Working towards a National Clean Air Agreement
Australia’s environment ministers are working to establish a National Clean Air Agreement.
Air pollution contributes to the premature death of over 3,000 Australians each year. The serious health consequences from exposure to different sources of air pollution are now well established. There is international consensus that there is no ‘safe’ level of exposure for many pollutants, and that there are harmful effects from exposure at levels well below the current air quality standards.
The coal mining industry, Australia’s main source of particle pollution, has admitted their emissions grew by up to 187% during the last decade.
In many Australian communities, air pollution levels frequently exceed the current national standards without meaningful consequences for polluters. In other communities, in adequate monitoring means that we don’t know nearly enough about exposure to harmful levels of air pollution. Without better pollution monitoring and enforcement and stricter licensing of polluters many communities will continue to be put at risk.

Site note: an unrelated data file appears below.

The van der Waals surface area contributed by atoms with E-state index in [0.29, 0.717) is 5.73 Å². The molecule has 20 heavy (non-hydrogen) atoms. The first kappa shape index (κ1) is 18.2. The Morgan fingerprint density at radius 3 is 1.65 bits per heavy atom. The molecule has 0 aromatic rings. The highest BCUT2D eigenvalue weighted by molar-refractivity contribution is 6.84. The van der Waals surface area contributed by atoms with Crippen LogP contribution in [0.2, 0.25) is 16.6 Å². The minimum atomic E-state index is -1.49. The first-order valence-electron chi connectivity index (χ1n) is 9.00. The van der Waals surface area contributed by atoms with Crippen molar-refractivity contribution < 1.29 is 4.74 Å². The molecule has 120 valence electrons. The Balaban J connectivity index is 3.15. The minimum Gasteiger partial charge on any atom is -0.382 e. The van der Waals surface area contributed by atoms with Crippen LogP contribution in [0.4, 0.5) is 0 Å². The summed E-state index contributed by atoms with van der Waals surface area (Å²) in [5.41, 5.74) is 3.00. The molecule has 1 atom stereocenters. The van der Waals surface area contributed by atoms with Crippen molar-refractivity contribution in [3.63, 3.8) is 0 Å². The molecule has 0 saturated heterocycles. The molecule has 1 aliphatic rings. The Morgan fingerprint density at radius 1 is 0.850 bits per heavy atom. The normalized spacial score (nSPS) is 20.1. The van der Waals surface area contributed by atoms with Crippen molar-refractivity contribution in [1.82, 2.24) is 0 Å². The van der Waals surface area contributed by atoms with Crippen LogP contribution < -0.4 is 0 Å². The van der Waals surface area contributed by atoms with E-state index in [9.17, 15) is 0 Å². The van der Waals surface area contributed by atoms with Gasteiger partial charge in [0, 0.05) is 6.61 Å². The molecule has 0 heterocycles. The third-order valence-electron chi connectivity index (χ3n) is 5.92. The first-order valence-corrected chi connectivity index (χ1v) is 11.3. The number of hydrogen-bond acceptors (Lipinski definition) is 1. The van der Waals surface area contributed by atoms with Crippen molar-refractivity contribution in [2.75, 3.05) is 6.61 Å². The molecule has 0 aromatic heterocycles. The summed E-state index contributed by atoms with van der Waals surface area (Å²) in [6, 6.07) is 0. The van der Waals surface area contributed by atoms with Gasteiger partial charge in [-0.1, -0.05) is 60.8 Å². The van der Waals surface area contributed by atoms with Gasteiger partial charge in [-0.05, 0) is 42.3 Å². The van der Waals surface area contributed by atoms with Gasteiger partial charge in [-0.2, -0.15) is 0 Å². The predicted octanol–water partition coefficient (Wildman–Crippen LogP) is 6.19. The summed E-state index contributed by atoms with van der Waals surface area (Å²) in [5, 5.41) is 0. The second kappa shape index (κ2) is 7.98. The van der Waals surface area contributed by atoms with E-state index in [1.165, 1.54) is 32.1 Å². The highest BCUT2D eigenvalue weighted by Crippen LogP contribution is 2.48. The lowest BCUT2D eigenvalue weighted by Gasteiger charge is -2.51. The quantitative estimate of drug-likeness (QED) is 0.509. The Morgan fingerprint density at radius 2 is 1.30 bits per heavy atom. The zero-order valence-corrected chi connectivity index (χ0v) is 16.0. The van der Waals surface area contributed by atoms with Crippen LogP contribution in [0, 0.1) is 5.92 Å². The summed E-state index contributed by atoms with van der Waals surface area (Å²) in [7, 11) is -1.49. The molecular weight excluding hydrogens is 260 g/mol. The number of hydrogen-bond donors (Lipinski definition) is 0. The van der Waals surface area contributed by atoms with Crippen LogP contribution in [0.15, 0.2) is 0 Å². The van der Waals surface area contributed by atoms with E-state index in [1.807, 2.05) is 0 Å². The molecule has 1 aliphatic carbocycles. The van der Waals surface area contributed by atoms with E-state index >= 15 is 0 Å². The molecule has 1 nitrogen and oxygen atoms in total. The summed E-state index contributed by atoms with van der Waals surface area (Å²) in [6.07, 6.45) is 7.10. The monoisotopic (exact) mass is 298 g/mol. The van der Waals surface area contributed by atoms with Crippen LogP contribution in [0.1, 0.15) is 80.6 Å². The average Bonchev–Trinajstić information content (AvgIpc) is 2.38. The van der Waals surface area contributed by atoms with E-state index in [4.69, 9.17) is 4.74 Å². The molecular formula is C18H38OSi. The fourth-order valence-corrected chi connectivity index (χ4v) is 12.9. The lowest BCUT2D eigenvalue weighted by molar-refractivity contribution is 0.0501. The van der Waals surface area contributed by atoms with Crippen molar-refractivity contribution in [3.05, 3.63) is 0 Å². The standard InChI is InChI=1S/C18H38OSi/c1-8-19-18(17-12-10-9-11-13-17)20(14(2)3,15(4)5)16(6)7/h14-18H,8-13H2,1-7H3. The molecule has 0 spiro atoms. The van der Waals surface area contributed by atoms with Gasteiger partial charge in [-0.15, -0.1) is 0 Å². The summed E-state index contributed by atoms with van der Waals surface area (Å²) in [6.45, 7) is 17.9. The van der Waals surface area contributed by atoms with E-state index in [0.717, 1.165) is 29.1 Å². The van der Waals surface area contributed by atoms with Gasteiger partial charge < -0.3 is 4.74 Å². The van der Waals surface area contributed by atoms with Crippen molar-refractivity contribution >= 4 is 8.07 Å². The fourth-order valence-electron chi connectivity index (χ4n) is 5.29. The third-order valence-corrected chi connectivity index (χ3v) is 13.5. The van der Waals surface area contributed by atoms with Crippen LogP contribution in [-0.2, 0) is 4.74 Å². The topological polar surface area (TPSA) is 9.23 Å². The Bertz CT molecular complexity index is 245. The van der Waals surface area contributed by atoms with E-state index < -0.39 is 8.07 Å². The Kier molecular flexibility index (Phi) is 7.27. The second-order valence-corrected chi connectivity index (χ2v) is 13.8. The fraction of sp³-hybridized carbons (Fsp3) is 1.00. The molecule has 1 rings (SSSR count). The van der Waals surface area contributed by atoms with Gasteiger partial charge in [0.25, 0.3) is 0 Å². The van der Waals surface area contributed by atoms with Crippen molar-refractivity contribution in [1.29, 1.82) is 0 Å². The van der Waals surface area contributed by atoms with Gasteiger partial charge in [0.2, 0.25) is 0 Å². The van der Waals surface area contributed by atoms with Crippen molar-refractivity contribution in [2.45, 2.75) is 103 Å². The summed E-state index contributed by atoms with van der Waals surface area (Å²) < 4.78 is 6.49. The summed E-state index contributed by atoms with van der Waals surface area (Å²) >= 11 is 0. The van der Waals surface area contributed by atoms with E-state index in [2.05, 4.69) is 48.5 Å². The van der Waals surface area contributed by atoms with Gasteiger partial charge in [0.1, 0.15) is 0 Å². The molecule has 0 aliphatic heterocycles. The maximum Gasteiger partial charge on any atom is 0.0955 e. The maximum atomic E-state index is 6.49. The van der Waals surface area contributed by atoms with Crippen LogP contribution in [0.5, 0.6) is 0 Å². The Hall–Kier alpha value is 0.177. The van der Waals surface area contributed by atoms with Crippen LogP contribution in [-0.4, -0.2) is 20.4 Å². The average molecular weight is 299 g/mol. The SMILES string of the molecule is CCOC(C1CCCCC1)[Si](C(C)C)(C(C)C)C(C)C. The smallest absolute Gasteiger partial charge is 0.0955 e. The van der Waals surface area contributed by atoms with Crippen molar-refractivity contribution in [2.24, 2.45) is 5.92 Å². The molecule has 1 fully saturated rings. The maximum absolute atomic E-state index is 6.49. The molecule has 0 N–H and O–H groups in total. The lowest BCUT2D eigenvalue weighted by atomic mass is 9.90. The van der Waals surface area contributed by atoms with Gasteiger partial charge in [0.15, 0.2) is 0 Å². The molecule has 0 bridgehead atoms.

The Council of Australian Governments (COAG) has accepted that current air quality laws are deficient, and in 2011 committed to developing and adopting a National Clean Air Agreement. Australia’s environment ministers have invited comments on a Discussion Paper until 17 April. NCC’s submission guide (link) suggests eight ways to control air pollution.
Useful resources on air pollution
Media monitoring about air pollution in Australia.
Draft Varied National Environment Protection (Ambient Air Quality) Measure 2014
Draft Variation to the National Environment protection (Ambient Air Quality) Measure Impact Statement
National Air Pollution Summit August 2014, including summit by doctors, lawyers, health professionals and civil society groups.